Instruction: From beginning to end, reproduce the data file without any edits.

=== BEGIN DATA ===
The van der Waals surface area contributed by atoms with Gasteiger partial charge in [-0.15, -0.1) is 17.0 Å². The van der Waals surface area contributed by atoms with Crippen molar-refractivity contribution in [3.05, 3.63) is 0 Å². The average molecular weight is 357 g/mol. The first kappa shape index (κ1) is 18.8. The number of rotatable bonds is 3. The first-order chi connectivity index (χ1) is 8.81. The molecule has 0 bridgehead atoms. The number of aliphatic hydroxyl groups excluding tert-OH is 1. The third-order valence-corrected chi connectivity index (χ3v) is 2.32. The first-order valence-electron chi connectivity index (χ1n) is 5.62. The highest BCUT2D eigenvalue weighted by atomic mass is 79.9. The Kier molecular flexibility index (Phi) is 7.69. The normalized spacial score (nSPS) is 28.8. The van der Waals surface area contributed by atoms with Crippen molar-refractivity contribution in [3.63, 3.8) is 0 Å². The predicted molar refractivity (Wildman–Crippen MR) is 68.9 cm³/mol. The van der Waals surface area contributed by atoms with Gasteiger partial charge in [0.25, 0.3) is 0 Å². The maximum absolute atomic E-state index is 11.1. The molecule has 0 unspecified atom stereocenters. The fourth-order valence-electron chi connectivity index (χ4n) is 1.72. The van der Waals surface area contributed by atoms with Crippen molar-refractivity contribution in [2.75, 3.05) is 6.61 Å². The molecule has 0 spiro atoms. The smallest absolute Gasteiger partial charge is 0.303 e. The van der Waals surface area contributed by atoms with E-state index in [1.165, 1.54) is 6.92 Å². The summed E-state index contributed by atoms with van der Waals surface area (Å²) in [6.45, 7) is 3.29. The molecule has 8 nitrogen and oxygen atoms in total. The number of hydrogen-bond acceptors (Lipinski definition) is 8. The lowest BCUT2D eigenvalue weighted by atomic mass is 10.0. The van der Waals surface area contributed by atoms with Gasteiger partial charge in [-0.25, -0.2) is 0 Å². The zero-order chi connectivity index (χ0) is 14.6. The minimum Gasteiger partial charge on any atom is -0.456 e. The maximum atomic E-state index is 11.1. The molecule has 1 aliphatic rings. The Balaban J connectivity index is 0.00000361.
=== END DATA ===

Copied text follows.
The van der Waals surface area contributed by atoms with Gasteiger partial charge in [-0.15, -0.1) is 17.0 Å². The van der Waals surface area contributed by atoms with Crippen molar-refractivity contribution in [3.05, 3.63) is 0 Å². The average molecular weight is 357 g/mol. The first kappa shape index (κ1) is 18.8. The number of rotatable bonds is 3. The first-order chi connectivity index (χ1) is 8.81. The molecule has 0 bridgehead atoms. The number of aliphatic hydroxyl groups excluding tert-OH is 1. The third-order valence-corrected chi connectivity index (χ3v) is 2.32. The first-order valence-electron chi connectivity index (χ1n) is 5.62. The highest BCUT2D eigenvalue weighted by atomic mass is 79.9. The Kier molecular flexibility index (Phi) is 7.69. The normalized spacial score (nSPS) is 28.8. The van der Waals surface area contributed by atoms with Crippen molar-refractivity contribution in [3.63, 3.8) is 0 Å². The predicted molar refractivity (Wildman–Crippen MR) is 68.9 cm³/mol. The van der Waals surface area contributed by atoms with Gasteiger partial charge in [0.25, 0.3) is 0 Å². The maximum absolute atomic E-state index is 11.1. The molecule has 0 unspecified atom stereocenters. The fourth-order valence-electron chi connectivity index (χ4n) is 1.72. The van der Waals surface area contributed by atoms with Crippen molar-refractivity contribution in [2.75, 3.05) is 6.61 Å². The molecule has 0 spiro atoms. The smallest absolute Gasteiger partial charge is 0.303 e. The van der Waals surface area contributed by atoms with E-state index in [1.165, 1.54) is 6.92 Å². The summed E-state index contributed by atoms with van der Waals surface area (Å²) in [6.45, 7) is 3.29. The molecule has 8 nitrogen and oxygen atoms in total. The number of hydrogen-bond acceptors (Lipinski definition) is 8. The lowest BCUT2D eigenvalue weighted by atomic mass is 10.0. The van der Waals surface area contributed by atoms with Gasteiger partial charge in [-0.25, -0.2) is 0 Å². The zero-order chi connectivity index (χ0) is 14.6. The minimum Gasteiger partial charge on any atom is -0.456 e. The maximum atomic E-state index is 11.1. The molecule has 1 aliphatic rings. The Balaban J connectivity index is 0.00000361.